Additionally, Traverse has been instrumental in streamlining my writing process for newsletters, SEO blog articles, and other content. The platform’s structure helps me organize my thoughts, research, and ideas, ensuring that my output is well-organized and engaging for our audience.
How do you recommend someone get started?
I recommend that anyone interested in using Traverse for the first time starts with a clear learning goal in mind. This will provide a sense of direction and make the learning experience more focused and efficient.
Once you’ve identified your goal, the canvas serves as an ideal place to gather two key pieces of information: what you already know (or think you know) and what you want to know. By outlining these elements, you can establish a personalized learning path tailored to your specific needs and interests.
As you progress, take notes and incorporate resources that you come across. This will help you add depth and detail to your learning path. Don’t hesitate to branch out and explore topics that spark your curiosity – this is an essential part of the learning process.
Creating flashcards is another useful strategy for staying engaged with your learning goal. These cards will keep the information top of mind and allow you to track your progress over time. As you review the flashcards and witness your knowledge growing stronger, you’ll also gain a sense of accomplishment.
For those already using Anki, we offer an Anki importer that allows you to seamlessly transition your existing flashcards to Traverse. This feature makes it even easier to get started and experience quick wins on your very first day with Traverse. Happy learning!
And finally… What’s next for Traverse?
At Traverse, my primary goal is to create the best tool for self-learning anything. I’m always looking for feedback and ways to improve, and I’m particularly interested in how I can better ingest and link back to source materials, enhance the capture inbox, and daily journal features. I haven’t formed a strong opinion on these improvements yet, and I’m eager to hear from the community.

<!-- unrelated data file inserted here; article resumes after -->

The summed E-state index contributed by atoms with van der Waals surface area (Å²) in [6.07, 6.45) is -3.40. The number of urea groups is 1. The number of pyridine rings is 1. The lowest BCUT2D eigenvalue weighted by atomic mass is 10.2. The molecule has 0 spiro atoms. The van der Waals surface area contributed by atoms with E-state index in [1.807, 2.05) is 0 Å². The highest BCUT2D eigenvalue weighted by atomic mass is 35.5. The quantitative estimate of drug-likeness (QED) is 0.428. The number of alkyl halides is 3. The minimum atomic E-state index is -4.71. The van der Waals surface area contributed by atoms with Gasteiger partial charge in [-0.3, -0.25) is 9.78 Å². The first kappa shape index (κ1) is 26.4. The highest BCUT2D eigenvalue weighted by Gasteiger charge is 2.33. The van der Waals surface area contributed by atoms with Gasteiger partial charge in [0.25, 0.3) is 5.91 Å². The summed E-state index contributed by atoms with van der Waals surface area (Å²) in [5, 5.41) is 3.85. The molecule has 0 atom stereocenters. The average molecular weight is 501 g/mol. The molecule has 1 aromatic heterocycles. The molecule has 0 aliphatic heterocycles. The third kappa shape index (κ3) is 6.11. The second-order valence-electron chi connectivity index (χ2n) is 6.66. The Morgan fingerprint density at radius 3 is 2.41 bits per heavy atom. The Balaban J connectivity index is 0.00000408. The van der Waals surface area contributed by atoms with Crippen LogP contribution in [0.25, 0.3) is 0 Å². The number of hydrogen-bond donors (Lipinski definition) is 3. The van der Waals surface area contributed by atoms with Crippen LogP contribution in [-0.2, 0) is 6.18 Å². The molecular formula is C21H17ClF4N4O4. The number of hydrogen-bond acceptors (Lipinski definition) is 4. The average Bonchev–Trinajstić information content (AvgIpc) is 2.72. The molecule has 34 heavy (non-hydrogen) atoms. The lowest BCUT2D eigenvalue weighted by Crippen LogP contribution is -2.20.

Recently, I discovered how ChatGPT can help with learning, and I’m excited to help Traverse users make the most of AI in their learning journey. ChatGPT can be seen as a powerful learning partner, taking care of low-level tasks while allowing users to focus on high-level thinking, following their curiosity, and having fun.
In the future, I’m keen to further explore and develop this partnership between humans and AI, harnessing the best of human brain power alongside the capabilities of AI. My mission is to create a powerful synergy that drives users to new heights in their learning, making Traverse a platform that truly empowers self-directed learners.
As I continue to develop and refine Traverse, I will always stay true to my core values of promoting lifelong learning, fostering curiosity, and providing an inspiring and user-friendly platform for learners worldwide. I am excited about the future and the many possibilities that AI brings to the learning experience. Together with my users and their invaluable feedback, I will continue to strive towards my long-term vision of making Traverse the ultimate tool for self-learning.
Thank you so much for your time, Dom! Where can people learn more about Traverse?
Sign up at Traverse and you’ll also get my newsletter (I read and respond to all replies) — and you can read my research on the site.